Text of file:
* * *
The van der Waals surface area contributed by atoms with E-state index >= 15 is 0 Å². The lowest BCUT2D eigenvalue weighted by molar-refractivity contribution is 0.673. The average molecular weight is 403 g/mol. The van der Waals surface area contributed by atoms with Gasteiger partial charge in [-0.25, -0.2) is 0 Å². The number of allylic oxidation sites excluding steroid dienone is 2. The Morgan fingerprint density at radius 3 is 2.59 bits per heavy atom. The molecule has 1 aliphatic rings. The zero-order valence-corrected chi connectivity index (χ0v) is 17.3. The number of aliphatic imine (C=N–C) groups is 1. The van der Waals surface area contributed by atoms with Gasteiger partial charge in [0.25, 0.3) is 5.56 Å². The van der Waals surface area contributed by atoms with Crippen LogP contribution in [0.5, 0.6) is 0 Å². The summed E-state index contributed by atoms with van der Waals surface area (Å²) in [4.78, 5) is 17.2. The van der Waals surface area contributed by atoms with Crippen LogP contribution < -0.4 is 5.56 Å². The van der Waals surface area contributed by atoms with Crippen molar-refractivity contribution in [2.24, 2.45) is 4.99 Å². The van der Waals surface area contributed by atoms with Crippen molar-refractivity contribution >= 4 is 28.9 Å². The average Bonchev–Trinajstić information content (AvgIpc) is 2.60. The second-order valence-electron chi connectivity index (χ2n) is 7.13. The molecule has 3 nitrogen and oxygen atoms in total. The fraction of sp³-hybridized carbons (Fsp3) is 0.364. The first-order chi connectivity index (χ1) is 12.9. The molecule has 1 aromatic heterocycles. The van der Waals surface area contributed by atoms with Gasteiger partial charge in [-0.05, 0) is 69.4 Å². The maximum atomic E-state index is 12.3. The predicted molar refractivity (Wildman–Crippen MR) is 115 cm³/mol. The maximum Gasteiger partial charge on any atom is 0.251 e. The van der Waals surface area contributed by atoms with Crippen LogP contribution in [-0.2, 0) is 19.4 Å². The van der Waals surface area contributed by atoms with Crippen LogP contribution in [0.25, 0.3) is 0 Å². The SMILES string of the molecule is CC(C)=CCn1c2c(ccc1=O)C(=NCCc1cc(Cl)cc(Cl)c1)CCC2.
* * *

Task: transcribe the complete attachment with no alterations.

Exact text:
The van der Waals surface area contributed by atoms with E-state index >= 15 is 0 Å². The lowest BCUT2D eigenvalue weighted by molar-refractivity contribution is 0.673. The average molecular weight is 403 g/mol. The van der Waals surface area contributed by atoms with Gasteiger partial charge in [-0.25, -0.2) is 0 Å². The number of allylic oxidation sites excluding steroid dienone is 2. The Morgan fingerprint density at radius 3 is 2.59 bits per heavy atom. The molecule has 1 aliphatic rings. The zero-order valence-corrected chi connectivity index (χ0v) is 17.3. The number of aliphatic imine (C=N–C) groups is 1. The van der Waals surface area contributed by atoms with Gasteiger partial charge in [0.25, 0.3) is 5.56 Å². The van der Waals surface area contributed by atoms with Crippen LogP contribution in [0.5, 0.6) is 0 Å². The summed E-state index contributed by atoms with van der Waals surface area (Å²) in [4.78, 5) is 17.2. The van der Waals surface area contributed by atoms with Crippen LogP contribution < -0.4 is 5.56 Å². The van der Waals surface area contributed by atoms with Crippen molar-refractivity contribution in [2.24, 2.45) is 4.99 Å². The van der Waals surface area contributed by atoms with Crippen molar-refractivity contribution >= 4 is 28.9 Å². The average Bonchev–Trinajstić information content (AvgIpc) is 2.60. The second-order valence-electron chi connectivity index (χ2n) is 7.13. The molecule has 3 nitrogen and oxygen atoms in total. The fraction of sp³-hybridized carbons (Fsp3) is 0.364. The first-order chi connectivity index (χ1) is 12.9. The molecule has 1 aromatic heterocycles. The van der Waals surface area contributed by atoms with Gasteiger partial charge in [-0.05, 0) is 69.4 Å². The maximum atomic E-state index is 12.3. The predicted molar refractivity (Wildman–Crippen MR) is 115 cm³/mol. The maximum Gasteiger partial charge on any atom is 0.251 e. The van der Waals surface area contributed by atoms with Crippen LogP contribution in [-0.2, 0) is 19.4 Å². The van der Waals surface area contributed by atoms with Crippen LogP contribution in [0.25, 0.3) is 0 Å². The SMILES string of the molecule is CC(C)=CCn1c2c(ccc1=O)C(=NCCc1cc(Cl)cc(Cl)c1)CCC2.